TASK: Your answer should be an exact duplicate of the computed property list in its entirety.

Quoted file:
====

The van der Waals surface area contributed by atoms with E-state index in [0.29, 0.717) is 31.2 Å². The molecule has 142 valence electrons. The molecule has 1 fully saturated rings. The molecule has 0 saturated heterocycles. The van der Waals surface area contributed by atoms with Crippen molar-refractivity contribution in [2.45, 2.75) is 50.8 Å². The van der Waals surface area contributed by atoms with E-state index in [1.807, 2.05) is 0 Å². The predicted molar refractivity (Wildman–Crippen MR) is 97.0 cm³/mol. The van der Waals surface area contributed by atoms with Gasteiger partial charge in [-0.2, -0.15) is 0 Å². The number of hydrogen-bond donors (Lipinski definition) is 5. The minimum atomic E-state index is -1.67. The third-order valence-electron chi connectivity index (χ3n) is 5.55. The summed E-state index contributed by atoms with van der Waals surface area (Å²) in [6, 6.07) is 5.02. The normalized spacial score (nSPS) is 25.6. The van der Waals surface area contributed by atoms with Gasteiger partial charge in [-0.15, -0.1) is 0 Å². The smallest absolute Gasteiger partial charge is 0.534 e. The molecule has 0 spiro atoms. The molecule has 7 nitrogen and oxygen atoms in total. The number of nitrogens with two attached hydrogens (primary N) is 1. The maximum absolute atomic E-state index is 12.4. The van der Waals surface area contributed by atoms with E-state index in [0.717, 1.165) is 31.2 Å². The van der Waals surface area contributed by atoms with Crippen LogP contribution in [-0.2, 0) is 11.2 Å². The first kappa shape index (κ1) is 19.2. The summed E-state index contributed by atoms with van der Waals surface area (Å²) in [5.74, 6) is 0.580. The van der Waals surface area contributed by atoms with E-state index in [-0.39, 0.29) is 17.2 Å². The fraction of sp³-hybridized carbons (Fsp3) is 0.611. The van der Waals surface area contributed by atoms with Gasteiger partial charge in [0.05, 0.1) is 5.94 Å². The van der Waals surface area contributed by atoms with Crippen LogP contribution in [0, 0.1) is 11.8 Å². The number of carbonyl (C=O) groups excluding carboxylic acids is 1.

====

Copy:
The van der Waals surface area contributed by atoms with E-state index in [0.29, 0.717) is 31.2 Å². The molecule has 142 valence electrons. The molecule has 1 fully saturated rings. The molecule has 0 saturated heterocycles. The van der Waals surface area contributed by atoms with Crippen molar-refractivity contribution in [2.45, 2.75) is 50.8 Å². The van der Waals surface area contributed by atoms with E-state index in [1.807, 2.05) is 0 Å². The predicted molar refractivity (Wildman–Crippen MR) is 97.0 cm³/mol. The van der Waals surface area contributed by atoms with Gasteiger partial charge in [-0.2, -0.15) is 0 Å². The number of hydrogen-bond donors (Lipinski definition) is 5. The minimum atomic E-state index is -1.67. The third-order valence-electron chi connectivity index (χ3n) is 5.55. The summed E-state index contributed by atoms with van der Waals surface area (Å²) in [6, 6.07) is 5.02. The normalized spacial score (nSPS) is 25.6. The van der Waals surface area contributed by atoms with Gasteiger partial charge in [-0.15, -0.1) is 0 Å². The smallest absolute Gasteiger partial charge is 0.534 e. The molecule has 0 spiro atoms. The molecule has 7 nitrogen and oxygen atoms in total. The number of nitrogens with two attached hydrogens (primary N) is 1. The maximum absolute atomic E-state index is 12.4. The van der Waals surface area contributed by atoms with E-state index in [0.717, 1.165) is 31.2 Å². The van der Waals surface area contributed by atoms with Crippen LogP contribution in [-0.2, 0) is 11.2 Å². The first kappa shape index (κ1) is 19.2. The summed E-state index contributed by atoms with van der Waals surface area (Å²) in [5.74, 6) is 0.580. The van der Waals surface area contributed by atoms with E-state index in [-0.39, 0.29) is 17.2 Å². The fraction of sp³-hybridized carbons (Fsp3) is 0.611. The van der Waals surface area contributed by atoms with Gasteiger partial charge in [0.05, 0.1) is 5.94 Å². The van der Waals surface area contributed by atoms with Crippen LogP contribution in [0, 0.1) is 11.8 Å². The number of carbonyl (C=O) groups excluding carboxylic acids is 1.